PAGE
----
“She’s not a nice lady,” the boy, Declan, mumbles into his mother’s pants.
He lifts his little blond head just enough that I can see one blue eye staring at me accusingly. “She’s a monster.”
The woman’s face colors. She is, actually, very pretty herself in a blond, fresh-faced sort of way. I’m sure if she were sitting in my chair, reading a picture book, nobody would be calling her a monster.
“I’m so sorry,” the woman says to me.
I wave my hand like I don’t care, as if this doesn’t bother me in the slightest. After all, it’s a response I’ve been dealing with my entire life.
The truth? I do care. Every time someone calls me a “monster” or some unflattering synonym of the word, it’s like a dagger in my chest. Yes, even after all these years, I care. Of course I do.
“Declan,” I say in my gentlest voice, “won’t you please join us for story time?”
He shakes his head, smooshing his face further into his mother’s hip.
“Miss Sophie is really nice,” Ava C volunteers. Bless her little heart. “She reads fun books. She’s reading us a book now about little red riding hood.”
Little red riding hood? Well, close enough.
“Declan?” his mother prompts him one last time.
“No, no, no!” he sobs.
She shrugs helplessly. “We’ll go play with the train set then.”
“Go ahead,” I tell her, “and if he changes his mind, he can join us.”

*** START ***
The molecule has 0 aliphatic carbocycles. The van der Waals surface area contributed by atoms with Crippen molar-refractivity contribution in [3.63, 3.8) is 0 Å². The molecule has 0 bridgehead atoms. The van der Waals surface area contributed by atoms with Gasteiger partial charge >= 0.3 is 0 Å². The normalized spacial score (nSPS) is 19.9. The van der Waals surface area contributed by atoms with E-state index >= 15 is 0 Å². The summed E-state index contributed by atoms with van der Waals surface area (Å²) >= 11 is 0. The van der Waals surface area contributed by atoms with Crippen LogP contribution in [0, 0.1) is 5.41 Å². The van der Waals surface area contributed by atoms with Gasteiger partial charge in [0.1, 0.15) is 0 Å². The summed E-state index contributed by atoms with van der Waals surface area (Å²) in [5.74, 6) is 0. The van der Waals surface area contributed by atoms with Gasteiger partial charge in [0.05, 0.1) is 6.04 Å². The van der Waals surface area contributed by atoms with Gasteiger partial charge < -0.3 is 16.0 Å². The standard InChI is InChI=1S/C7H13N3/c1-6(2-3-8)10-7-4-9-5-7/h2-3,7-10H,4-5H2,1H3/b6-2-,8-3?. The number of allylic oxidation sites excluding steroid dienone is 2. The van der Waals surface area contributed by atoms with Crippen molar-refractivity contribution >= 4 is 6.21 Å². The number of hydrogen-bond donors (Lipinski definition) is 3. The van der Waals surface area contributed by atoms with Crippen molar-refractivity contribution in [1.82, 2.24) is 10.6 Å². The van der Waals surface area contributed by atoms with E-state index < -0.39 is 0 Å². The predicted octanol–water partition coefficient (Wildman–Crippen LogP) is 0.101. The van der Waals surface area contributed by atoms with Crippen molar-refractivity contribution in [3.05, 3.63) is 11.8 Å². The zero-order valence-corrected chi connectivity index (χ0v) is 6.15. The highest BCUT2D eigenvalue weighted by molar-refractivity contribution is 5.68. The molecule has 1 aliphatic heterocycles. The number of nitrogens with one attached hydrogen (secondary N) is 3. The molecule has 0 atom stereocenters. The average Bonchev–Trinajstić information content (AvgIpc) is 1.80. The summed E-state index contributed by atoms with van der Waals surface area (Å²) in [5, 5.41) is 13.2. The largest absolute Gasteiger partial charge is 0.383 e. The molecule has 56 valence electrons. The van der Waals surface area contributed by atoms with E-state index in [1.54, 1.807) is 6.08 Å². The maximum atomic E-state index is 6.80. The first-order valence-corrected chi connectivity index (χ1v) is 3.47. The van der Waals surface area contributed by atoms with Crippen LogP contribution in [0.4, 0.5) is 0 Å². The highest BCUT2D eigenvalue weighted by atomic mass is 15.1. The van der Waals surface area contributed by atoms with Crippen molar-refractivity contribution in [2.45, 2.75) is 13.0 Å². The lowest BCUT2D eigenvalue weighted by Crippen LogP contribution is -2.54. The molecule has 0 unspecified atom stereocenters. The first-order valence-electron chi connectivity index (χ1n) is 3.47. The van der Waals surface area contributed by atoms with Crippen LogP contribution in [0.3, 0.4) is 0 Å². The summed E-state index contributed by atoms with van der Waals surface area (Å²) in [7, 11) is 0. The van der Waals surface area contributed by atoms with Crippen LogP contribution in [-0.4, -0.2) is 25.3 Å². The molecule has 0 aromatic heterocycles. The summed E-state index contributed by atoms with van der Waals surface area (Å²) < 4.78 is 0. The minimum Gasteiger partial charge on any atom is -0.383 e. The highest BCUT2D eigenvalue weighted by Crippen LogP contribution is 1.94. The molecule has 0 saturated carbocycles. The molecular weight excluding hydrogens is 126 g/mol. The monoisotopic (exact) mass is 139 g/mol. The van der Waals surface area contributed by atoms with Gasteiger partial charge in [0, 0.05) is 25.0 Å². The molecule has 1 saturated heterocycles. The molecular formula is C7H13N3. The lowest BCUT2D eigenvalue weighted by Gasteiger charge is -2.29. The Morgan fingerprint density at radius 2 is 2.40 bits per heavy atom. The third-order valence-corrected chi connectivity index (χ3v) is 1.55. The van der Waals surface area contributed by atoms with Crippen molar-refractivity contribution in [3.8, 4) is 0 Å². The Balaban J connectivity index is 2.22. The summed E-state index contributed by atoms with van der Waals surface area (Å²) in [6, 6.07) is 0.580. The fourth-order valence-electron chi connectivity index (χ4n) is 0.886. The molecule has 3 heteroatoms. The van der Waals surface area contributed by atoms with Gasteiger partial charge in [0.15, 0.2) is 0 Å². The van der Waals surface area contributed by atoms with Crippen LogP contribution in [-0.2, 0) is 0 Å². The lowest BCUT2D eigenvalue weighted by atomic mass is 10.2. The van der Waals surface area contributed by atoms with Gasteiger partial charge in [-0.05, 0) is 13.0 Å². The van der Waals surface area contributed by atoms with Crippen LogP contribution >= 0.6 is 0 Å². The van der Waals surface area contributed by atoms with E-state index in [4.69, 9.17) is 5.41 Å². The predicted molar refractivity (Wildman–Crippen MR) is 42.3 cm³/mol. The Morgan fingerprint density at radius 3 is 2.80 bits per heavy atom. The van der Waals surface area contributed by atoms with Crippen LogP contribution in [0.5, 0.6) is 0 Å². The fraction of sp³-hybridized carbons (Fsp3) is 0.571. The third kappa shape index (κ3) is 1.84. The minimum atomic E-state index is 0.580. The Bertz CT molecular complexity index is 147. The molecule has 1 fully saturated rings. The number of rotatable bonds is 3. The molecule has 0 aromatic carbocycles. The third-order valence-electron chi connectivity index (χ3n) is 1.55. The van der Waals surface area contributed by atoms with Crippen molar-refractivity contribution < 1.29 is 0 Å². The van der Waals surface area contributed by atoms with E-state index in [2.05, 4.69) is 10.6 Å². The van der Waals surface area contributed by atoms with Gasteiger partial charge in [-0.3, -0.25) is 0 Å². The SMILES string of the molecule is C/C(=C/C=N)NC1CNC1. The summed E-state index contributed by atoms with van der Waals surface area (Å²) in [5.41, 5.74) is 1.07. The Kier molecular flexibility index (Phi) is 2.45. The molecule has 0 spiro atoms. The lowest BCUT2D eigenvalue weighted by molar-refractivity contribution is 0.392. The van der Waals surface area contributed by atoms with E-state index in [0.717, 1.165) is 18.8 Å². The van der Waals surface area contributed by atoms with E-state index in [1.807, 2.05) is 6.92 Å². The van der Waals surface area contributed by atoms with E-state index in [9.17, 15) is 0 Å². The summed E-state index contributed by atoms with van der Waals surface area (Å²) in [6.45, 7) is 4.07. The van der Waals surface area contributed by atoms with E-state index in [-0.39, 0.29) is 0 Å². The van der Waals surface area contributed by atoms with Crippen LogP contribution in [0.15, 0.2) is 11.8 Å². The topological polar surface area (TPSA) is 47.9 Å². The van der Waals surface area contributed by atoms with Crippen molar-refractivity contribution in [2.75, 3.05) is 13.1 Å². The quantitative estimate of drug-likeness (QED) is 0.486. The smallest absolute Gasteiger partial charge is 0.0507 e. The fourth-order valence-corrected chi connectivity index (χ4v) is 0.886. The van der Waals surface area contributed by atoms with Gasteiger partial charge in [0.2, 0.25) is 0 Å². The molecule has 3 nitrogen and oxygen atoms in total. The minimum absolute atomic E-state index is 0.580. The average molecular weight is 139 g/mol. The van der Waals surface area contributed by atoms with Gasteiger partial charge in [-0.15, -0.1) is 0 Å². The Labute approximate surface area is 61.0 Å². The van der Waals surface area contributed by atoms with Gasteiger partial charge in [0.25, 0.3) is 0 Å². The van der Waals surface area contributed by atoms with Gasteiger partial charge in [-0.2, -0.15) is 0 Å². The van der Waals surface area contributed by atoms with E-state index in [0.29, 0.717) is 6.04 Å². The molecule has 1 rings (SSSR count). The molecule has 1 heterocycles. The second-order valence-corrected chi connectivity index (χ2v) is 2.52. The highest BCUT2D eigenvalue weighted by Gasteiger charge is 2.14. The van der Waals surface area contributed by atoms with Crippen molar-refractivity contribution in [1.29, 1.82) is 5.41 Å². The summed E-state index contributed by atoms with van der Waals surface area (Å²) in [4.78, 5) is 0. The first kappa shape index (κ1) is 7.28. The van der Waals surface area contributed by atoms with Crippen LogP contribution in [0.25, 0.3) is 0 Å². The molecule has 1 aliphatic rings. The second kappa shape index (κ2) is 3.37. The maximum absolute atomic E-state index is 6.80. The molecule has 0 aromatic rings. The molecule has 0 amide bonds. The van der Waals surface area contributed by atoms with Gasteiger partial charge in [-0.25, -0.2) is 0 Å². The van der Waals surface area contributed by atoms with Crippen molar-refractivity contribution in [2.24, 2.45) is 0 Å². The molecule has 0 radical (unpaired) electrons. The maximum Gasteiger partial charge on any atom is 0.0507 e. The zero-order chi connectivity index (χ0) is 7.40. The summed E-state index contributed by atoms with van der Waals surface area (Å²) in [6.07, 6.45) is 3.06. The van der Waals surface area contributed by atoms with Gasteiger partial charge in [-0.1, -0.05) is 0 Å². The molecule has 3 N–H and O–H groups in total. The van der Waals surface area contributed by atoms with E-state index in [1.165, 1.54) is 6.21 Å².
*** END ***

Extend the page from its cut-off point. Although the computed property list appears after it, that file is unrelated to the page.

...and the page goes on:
The woman lets out a laugh that’s more like a snort. “Oh, I doubt he will.”
Little Declan can’t wait to get as far away from me as possible. He’s trembling with fear. I can’t blame him though—kids are frightened of things that are different from the norm. It’s up to the parents to educate them.
I am essentially illiterate.
If you look up the definition of the word “illiterate,” it means someone who is unable to read or write. Therefore, I am illiterate. I can’t read. I can’t read words on street signs. I couldn’t read the messages on any of the cards people sent me during the four months when I was in the hospital. If someone gave me a book, I wouldn’t be able to do much with it besides turn the pages.
As for writing, well, I can technically do that. If someone gave me a piece of paper, I could write a sentence. Every letter of the sentence would be in a random place on the paper, but I could do it. But so what? Fat lot of good it does me. The only time I pick up a pen is to sign my name on a check. I’ve got the special checks with raised dots to tell me where to write in the numbers, but the few times I’ve had to write a check, my mother filled everything in for me except for the signature part. I just signed my name, hoping I was at least somewhat near the line.
In the VA Hospital where I did rehab—at least before I checked myself out against medical advice—they taught me braille. I know all the letters and numbers by touch, but it’s far from automatic. I feel the dots, think a second, then my brain slowly makes the connection between what I’m feeling and the letter. I can’t even begin to read a book in braille. It’s almost never useful outside of this house. Correction—it’s never useful. Nothing in the real world is in braille.